There is very little research about the potential health risks of smoking an e-cigarette. But, according to the Surgeon General, nicotine exposure, whether from cigarette or from vaping, can be harmful to teens who’s brains are still developing.
Is the JUUL specifically marketed to teens?
Like cigarettes, their electronic version is, without a doubt, controversial. E-cigarettes and vaping have become extremely popular among teenagers and young adults. This begs one to question why the JUUL in particular became so popular among young adults and teenagers in the first place?
What is most concerning about the JUUL is that it is intentionally marketed to teenagers and young adults . Currently, JUUL is under FDA investigation based on allegations that the company has been specifically marketing their nicotine products to teenagers and young adults.
“From our perspective, this is not about getting adults to stop smoking… this is about getting kids to start vaping, and make money and have them as customers for life,” said Massachusetts attorney general, Maura Healy to the New York Times.
No other e-cigarette is like the JUUL. It stands out amongst the crowd. Why? It has a cool factor like no other product. It’s small, black, sleek, and extremely easy to carry around. No wonder high school and college kids are attracted to this vaping device – it’s intriguing. Also, the flavor of the pods makes the device actually enjoyable to smoke. A smoking device that looks cool and tastes good? Sounds more like a toy than an alternative for smokers to quit cigarettes.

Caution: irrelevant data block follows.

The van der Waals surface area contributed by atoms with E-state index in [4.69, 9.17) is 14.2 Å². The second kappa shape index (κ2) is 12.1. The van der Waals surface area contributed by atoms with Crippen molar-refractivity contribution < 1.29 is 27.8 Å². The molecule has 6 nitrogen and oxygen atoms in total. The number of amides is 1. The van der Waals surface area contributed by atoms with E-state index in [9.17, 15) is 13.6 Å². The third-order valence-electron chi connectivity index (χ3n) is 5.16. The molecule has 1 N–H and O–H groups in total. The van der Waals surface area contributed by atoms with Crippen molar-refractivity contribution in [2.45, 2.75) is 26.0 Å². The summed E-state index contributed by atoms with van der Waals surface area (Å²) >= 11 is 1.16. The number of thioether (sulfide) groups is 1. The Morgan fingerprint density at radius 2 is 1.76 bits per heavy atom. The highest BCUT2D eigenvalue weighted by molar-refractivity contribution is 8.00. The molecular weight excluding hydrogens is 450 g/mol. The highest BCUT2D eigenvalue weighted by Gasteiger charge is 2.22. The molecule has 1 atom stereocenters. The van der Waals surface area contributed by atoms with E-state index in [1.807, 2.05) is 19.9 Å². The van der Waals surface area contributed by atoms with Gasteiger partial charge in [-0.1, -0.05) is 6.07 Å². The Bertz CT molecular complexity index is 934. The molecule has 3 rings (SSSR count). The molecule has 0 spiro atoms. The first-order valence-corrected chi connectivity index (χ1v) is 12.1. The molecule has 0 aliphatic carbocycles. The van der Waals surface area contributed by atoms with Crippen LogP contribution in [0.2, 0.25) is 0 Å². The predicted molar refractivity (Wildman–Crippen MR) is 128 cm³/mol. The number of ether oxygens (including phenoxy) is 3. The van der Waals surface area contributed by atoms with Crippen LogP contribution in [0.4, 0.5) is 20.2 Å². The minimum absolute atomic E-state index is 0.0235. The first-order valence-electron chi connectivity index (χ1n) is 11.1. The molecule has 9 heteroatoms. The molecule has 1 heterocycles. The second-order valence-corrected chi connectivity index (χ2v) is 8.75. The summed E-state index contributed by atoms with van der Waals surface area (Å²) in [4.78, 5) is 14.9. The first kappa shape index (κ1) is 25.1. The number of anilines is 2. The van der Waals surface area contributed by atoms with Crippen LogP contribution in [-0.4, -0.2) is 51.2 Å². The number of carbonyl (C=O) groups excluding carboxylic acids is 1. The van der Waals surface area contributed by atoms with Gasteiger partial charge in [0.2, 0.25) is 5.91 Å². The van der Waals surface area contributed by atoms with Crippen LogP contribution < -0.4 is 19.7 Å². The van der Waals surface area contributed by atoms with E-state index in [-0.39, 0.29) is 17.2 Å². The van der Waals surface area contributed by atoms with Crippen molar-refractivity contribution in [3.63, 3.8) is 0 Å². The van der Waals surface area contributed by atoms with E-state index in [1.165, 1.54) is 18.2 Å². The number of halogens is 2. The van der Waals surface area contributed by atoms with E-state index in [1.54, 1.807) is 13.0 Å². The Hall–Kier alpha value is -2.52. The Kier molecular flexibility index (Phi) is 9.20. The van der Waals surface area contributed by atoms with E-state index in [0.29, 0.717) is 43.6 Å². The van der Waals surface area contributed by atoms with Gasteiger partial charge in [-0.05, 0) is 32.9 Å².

The plot thickens. Not only is the device itself attractive and intentionally appealing to the younger generation, but the JUUL advertisements also target young adults. Below is a JUUL advertisement released in July of 2015. Look at the bright and energetic colors, the sleek and sexy device; this immediately catches the eye. But, the most interesting aspect of this particular JUUL advertisement is the young, beautiful, healthy looking models. These girls are specifically made to look like they are having fun while using this device, as opposed to an adult looking to quit smoking cigarettes.
“JUULS are the new ‘cigarette’… the new public health problem,” said Dr. Chrysan Cronin, a public health professor at Muhlenberg College. “The marketers of JUUL specifically added nicotine to the fluid, an addictive substance to be sure they hooked kids on their product early. It is just as difficult to quit vaping as it is to quit smoking,” continued Cronin.
In an attempt to stop the younger generation from using tobacco products and e-cigarettes, FDA Commissioner Scott Gottlieb announced the formation of a Youth Tobacco Prevention Plan. Thanks to Gottlieb’s Youth Protection Program and the impending FDA investigation, JUUL’s marketing strategy has significantly altered since July of 2015. JUUL has changed the age minimum of models from at least 21 years old, to over the age of 35. Now, the company is only using real adults who quit smoking cigarettes and are smoking the JUUL instead. But, the younger generation has already been targeted, and the addiction to the cool factor is hard to shake.
Young adults are at the most risk